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Our Winter issue features a poem by Fanny Howe, whose latest book, The Needle’s Eye, came out in October. At seventy-six, Howe has published sixteen books of poetry, fourteen works of fiction, and three collections of essays. On top of that, she’s a filmmaker—earlier this year, she debuted two new short films at a lecture called Acts of Mercy at the CUNY Graduate Center. She lives in Cambridge, Massachusetts, in an apartment she’s dubbed “the brick womb.” Her longtime friend William Corbett went to Boston to interview her about her life and work; an excerpt of this interview appears below. —The Editors
Samuel Beckett was your mother’s childhood friend. What were your encounters with him like?
My senior year in high school, my father sent me to France, my great dream. I was signed up for a French-immersion course just outside of Paris in Sèvres. I felt trapped and so, on the second night, I went out with my bag and the gardener helped me climb over the wall. I got to the train station and in to Paris. I had one name, Mr. Beckett and a phone number. I called him and he came right away and helped me find a cheap hotel. He looked after me and walked me around the city until a friend arrived, as planned, from America. Read More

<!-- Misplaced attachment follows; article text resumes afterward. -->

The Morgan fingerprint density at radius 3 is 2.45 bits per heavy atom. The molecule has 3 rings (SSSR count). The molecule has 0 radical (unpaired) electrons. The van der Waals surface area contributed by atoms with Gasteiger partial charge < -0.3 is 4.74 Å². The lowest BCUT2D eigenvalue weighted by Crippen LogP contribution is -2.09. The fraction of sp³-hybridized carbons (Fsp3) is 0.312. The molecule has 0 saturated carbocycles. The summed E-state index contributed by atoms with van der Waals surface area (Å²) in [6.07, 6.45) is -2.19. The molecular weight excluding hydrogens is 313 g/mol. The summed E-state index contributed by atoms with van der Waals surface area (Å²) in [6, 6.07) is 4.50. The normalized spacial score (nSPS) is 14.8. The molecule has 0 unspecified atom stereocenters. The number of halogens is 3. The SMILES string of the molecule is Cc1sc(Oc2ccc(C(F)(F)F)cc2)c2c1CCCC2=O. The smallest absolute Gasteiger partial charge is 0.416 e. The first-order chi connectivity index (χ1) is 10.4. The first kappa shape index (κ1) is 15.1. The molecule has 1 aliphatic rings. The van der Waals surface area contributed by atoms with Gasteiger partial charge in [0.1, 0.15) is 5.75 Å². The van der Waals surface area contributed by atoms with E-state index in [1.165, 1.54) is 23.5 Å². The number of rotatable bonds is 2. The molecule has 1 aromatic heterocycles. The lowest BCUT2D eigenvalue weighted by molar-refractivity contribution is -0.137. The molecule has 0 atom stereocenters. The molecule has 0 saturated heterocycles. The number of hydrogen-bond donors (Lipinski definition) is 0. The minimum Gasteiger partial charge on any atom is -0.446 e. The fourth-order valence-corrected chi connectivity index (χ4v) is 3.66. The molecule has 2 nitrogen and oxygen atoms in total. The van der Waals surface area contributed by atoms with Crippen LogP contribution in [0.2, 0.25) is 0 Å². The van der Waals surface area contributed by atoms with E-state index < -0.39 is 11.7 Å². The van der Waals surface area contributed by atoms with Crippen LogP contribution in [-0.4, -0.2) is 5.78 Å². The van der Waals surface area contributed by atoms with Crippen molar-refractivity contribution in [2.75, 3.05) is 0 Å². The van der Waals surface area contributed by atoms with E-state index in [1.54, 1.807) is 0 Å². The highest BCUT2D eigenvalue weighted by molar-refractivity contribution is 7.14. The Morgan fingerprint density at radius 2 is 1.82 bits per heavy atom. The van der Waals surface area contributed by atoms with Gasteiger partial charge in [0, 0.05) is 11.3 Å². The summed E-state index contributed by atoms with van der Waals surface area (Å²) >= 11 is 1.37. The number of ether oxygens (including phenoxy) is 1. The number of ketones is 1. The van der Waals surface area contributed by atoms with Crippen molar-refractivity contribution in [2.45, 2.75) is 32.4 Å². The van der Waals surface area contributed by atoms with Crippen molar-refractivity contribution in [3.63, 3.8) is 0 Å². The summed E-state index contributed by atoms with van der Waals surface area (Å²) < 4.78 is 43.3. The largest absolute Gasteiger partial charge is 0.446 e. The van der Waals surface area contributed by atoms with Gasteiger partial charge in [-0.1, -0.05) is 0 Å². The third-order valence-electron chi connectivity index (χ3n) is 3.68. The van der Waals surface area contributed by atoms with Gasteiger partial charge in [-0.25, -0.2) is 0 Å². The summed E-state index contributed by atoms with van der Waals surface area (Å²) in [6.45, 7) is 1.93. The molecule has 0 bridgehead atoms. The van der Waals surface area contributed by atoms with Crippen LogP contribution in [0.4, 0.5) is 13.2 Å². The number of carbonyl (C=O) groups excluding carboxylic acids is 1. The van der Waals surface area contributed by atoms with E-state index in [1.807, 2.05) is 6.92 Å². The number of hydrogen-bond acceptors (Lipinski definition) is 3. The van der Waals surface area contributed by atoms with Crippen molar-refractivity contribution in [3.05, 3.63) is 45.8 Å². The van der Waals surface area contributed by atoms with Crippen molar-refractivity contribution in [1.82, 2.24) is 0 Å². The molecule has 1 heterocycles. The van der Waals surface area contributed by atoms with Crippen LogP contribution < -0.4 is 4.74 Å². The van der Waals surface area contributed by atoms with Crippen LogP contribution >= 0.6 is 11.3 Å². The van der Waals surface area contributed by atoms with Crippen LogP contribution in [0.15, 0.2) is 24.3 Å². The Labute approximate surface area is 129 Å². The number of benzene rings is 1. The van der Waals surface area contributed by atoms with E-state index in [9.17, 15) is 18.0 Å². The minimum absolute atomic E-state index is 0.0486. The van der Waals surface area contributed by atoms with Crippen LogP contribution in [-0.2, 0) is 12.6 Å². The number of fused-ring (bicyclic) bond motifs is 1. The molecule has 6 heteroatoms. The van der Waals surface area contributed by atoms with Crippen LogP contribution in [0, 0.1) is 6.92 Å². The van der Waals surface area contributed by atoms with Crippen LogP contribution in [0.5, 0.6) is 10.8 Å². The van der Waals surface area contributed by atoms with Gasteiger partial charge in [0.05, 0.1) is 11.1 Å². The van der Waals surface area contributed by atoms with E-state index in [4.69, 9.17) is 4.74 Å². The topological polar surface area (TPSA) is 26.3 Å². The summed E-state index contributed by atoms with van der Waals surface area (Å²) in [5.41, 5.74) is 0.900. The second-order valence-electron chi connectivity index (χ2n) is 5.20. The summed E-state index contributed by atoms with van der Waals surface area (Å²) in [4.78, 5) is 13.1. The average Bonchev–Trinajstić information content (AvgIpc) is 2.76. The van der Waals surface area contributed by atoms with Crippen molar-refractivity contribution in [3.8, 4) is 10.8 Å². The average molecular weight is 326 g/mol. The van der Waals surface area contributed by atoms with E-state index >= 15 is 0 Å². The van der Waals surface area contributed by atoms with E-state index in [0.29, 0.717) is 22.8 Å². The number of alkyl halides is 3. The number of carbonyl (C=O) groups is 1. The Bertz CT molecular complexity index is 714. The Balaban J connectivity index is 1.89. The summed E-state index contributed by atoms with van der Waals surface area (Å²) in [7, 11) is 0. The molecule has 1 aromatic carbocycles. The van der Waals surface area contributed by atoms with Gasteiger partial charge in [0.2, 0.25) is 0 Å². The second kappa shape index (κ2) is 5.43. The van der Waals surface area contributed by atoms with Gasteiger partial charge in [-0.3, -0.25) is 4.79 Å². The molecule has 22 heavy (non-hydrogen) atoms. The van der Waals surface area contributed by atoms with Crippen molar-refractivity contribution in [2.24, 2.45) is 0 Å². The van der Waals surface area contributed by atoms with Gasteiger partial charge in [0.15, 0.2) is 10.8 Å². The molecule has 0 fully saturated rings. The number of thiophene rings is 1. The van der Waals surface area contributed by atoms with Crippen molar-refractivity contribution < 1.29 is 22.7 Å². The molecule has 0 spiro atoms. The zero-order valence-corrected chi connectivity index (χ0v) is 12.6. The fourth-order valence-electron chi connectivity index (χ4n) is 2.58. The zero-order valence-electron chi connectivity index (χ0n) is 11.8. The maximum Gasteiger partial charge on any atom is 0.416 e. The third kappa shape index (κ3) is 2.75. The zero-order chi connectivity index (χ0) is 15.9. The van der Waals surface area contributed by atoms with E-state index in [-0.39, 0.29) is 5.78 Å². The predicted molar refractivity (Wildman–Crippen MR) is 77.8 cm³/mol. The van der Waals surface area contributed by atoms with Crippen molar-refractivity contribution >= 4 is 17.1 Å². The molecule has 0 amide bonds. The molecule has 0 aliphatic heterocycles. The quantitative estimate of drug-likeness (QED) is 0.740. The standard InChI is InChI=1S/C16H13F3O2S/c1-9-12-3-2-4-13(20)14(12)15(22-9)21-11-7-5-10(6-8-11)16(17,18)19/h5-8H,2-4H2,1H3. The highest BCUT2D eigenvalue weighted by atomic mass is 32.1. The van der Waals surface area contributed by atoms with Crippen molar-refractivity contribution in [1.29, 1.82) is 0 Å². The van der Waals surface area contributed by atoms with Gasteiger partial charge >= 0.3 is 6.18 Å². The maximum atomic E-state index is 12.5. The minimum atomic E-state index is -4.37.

On the “Mrs Thrale” bit in Frank O’Hara’s “Meditations in an Emergency.”
Frank O’Hara composed the piece that he later called “Meditations in an Emergency” on or around June 25, 1954—anyhow, that is the date on the manuscript. At that time, the title was “Meditations on Re-emergent Occasions,” which makes O’Hara’s debt to John Donne’s 1624 text Devotions Upon Emergent Occasions much more obvious.
O’Hara’s piece, retitled at the suggestion of Kenneth Koch, was published in Poetry about four months later, which is an excellent turn-around time. This was during the five years when Karl Shapiro was editor. You can have a look at the original page layout of “Meditations in an Emergency” here. Clickers who know the text will find no surprises. Read More
This month, Blue Rider Press will publish Forever Words: The Unknown Poems of Johnny Cash. Compiled from a mountain of Cash’s handwritten poetry (all unpublished), the work in Forever Words spans the many stages of Cash’s career. “Don’t Make a Movie About Me” is one of many pieces within that reflect Cash’s “humorous strand,” poet Paul Muldoon writes in his introduction. It reflects “Cash’s own ambivalence about celebrity and the associated tabloid slobbering.”
If anybody made a movie out of my life
I wouldn’t like it, but I’d watch it twice
If they halfway tried to do it right
There’d be forty screen writers workin’ day and nite
They’d need a research team from Uncle Sam
And go from David Allen Coe to Billy Graham
It would run ten days in the final cut
And that would mean leaving out the gossip smut
And I do request for my children’s sake
Don’t ever let ’em do a new re-make
The thing I’m sayin’ is, don’t you see,
Don’t make a movie ’bout me
Even for T.V.
Don’t make a movie ’bout me Read More